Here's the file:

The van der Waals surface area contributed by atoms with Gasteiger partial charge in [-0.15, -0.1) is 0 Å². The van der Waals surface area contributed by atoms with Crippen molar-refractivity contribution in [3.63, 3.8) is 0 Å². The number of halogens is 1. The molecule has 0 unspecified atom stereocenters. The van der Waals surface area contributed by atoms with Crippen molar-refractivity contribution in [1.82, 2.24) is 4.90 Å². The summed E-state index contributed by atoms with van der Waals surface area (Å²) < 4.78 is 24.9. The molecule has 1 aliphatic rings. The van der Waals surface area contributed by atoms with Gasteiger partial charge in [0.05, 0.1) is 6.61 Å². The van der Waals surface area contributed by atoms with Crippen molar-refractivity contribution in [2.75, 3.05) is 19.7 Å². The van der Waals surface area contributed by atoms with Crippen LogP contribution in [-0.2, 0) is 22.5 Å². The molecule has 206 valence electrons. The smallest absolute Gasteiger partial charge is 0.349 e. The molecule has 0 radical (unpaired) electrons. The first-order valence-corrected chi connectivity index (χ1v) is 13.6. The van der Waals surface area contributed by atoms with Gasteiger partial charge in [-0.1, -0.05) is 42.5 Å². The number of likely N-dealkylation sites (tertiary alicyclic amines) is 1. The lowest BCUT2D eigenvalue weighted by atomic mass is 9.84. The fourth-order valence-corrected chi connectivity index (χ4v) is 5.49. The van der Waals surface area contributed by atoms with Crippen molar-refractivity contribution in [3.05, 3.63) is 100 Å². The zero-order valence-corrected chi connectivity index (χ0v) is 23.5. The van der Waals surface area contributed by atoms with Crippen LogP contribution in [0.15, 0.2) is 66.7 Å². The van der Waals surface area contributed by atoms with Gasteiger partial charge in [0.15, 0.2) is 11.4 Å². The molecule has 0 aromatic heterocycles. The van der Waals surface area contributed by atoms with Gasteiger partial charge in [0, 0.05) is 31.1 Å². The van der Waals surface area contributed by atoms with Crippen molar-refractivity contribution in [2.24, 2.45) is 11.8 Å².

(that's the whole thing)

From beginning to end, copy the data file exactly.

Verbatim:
The van der Waals surface area contributed by atoms with Gasteiger partial charge in [-0.15, -0.1) is 0 Å². The van der Waals surface area contributed by atoms with Crippen molar-refractivity contribution in [3.63, 3.8) is 0 Å². The number of halogens is 1. The molecule has 0 unspecified atom stereocenters. The van der Waals surface area contributed by atoms with Crippen molar-refractivity contribution in [1.82, 2.24) is 4.90 Å². The summed E-state index contributed by atoms with van der Waals surface area (Å²) < 4.78 is 24.9. The molecule has 1 aliphatic rings. The van der Waals surface area contributed by atoms with Gasteiger partial charge in [0.05, 0.1) is 6.61 Å². The van der Waals surface area contributed by atoms with Crippen molar-refractivity contribution in [2.75, 3.05) is 19.7 Å². The van der Waals surface area contributed by atoms with Crippen LogP contribution in [-0.2, 0) is 22.5 Å². The molecule has 206 valence electrons. The smallest absolute Gasteiger partial charge is 0.349 e. The molecule has 0 radical (unpaired) electrons. The first-order valence-corrected chi connectivity index (χ1v) is 13.6. The van der Waals surface area contributed by atoms with Gasteiger partial charge in [-0.1, -0.05) is 42.5 Å². The number of likely N-dealkylation sites (tertiary alicyclic amines) is 1. The lowest BCUT2D eigenvalue weighted by atomic mass is 9.84. The fourth-order valence-corrected chi connectivity index (χ4v) is 5.49. The van der Waals surface area contributed by atoms with Crippen molar-refractivity contribution in [3.05, 3.63) is 100 Å². The zero-order valence-corrected chi connectivity index (χ0v) is 23.5. The van der Waals surface area contributed by atoms with Crippen LogP contribution in [0.15, 0.2) is 66.7 Å². The van der Waals surface area contributed by atoms with Gasteiger partial charge in [0.15, 0.2) is 11.4 Å². The molecule has 0 aromatic heterocycles. The van der Waals surface area contributed by atoms with Gasteiger partial charge in [0, 0.05) is 31.1 Å². The van der Waals surface area contributed by atoms with Crippen molar-refractivity contribution in [2.24, 2.45) is 11.8 Å².